Possible decision on auto parts trade case looms ahead for Obama Administration, according to Reuters
Auto assembly plants in the U.S. have been booming of late. But what about America's auto parts maufacturers?
Since 2001, according to an Alliance for American Manufacturing (AAM) investigation, $62 billion worth of Chinese auto parts have been imported into the U.S., causing the auto parts trade deficit between the U.S. and China to increase by more than 850%.
Simply put, the U.S. auto parts supply chain is under attack from subsidized Chinese competition. More than 400,000 jobs in the U.S. auto supply chain have been lost since 2000, and another 1.6 million U.S. jobs are at risk unless China's illegal trading practices are curtailed.
Reuters correspondent Doug Palmer reports that this wave of imports has driven several industrial unions to pressure the Obama Administration to investigate China's massive auto parts subsidies.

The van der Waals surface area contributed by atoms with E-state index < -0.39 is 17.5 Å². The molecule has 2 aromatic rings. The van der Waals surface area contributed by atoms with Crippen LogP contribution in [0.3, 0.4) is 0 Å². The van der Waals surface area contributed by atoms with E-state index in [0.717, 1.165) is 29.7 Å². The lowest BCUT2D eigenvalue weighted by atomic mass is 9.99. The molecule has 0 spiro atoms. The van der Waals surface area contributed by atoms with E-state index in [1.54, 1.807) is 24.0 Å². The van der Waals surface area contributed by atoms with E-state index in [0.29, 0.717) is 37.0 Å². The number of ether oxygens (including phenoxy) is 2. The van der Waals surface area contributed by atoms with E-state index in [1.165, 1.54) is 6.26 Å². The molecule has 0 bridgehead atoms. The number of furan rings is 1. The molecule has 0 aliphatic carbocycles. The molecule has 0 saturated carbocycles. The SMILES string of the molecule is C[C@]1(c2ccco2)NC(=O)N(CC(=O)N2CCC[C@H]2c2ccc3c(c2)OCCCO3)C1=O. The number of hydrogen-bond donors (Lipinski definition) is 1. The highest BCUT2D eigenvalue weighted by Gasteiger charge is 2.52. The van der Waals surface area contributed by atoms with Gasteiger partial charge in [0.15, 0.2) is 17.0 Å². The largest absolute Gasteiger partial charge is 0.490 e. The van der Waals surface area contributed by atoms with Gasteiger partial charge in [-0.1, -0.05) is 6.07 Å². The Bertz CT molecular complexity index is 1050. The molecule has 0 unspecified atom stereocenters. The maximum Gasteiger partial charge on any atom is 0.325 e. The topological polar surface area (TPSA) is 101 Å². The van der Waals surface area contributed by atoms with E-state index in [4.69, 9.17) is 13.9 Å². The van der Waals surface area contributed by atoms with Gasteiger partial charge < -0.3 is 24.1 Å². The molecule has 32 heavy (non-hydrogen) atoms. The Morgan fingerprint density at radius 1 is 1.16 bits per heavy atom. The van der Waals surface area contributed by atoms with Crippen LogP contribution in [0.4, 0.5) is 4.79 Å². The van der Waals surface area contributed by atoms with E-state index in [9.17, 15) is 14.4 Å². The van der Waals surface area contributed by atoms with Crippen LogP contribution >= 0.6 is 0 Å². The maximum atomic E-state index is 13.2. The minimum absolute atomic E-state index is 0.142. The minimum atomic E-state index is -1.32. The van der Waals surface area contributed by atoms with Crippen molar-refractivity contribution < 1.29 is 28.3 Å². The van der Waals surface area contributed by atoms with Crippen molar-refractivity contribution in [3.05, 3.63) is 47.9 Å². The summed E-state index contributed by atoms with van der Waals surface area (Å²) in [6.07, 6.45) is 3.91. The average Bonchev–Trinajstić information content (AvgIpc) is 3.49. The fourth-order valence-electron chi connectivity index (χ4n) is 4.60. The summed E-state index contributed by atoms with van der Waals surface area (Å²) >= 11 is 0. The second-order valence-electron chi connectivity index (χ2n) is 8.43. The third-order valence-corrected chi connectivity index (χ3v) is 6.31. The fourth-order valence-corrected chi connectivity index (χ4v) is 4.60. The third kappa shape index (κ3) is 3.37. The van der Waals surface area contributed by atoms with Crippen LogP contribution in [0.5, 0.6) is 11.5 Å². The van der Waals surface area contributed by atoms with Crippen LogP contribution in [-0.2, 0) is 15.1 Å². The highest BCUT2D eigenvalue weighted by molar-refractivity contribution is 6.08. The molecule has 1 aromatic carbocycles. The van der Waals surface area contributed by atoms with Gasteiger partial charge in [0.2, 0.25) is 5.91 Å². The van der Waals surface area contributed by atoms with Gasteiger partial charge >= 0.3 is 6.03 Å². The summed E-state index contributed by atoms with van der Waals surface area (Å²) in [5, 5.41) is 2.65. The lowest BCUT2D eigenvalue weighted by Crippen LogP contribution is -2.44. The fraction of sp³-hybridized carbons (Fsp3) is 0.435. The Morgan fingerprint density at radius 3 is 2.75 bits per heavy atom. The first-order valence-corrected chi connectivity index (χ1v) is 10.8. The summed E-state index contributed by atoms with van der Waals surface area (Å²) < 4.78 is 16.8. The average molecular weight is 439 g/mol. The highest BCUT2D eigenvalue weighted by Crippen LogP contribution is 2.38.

Palmer quotes AAM Executive Director Scott Paul on the urgency of such a case:
"It's been basically seven full months. That's plenty of time to evaluate the merits of the case, and I do think the time to make a decision is now, absolutely," said Scott Paul, executive director of the Alliance for American Manufacturing, which works with the United Steelworkers union.
"This is an issue that's critical to Ohio, and to Michigan and to Pennsylvania and even to states like Virginia and Wisconsin, which have a lot of auto parts jobs," Paul said.
Beijing has pumped $27 billion of subsidies into its auto parts sector, with an additional $10 billion planned. China also blocks U.S. exports of autos and auto parts while favoring its own industry, in direct violation of the commitments it made to free markets when it joined the World Trade Organization.
AAM's Paul believes this subsidized attack on the U.S. auto parts sector needs to be investigated thoroughly by the Obama Administration.
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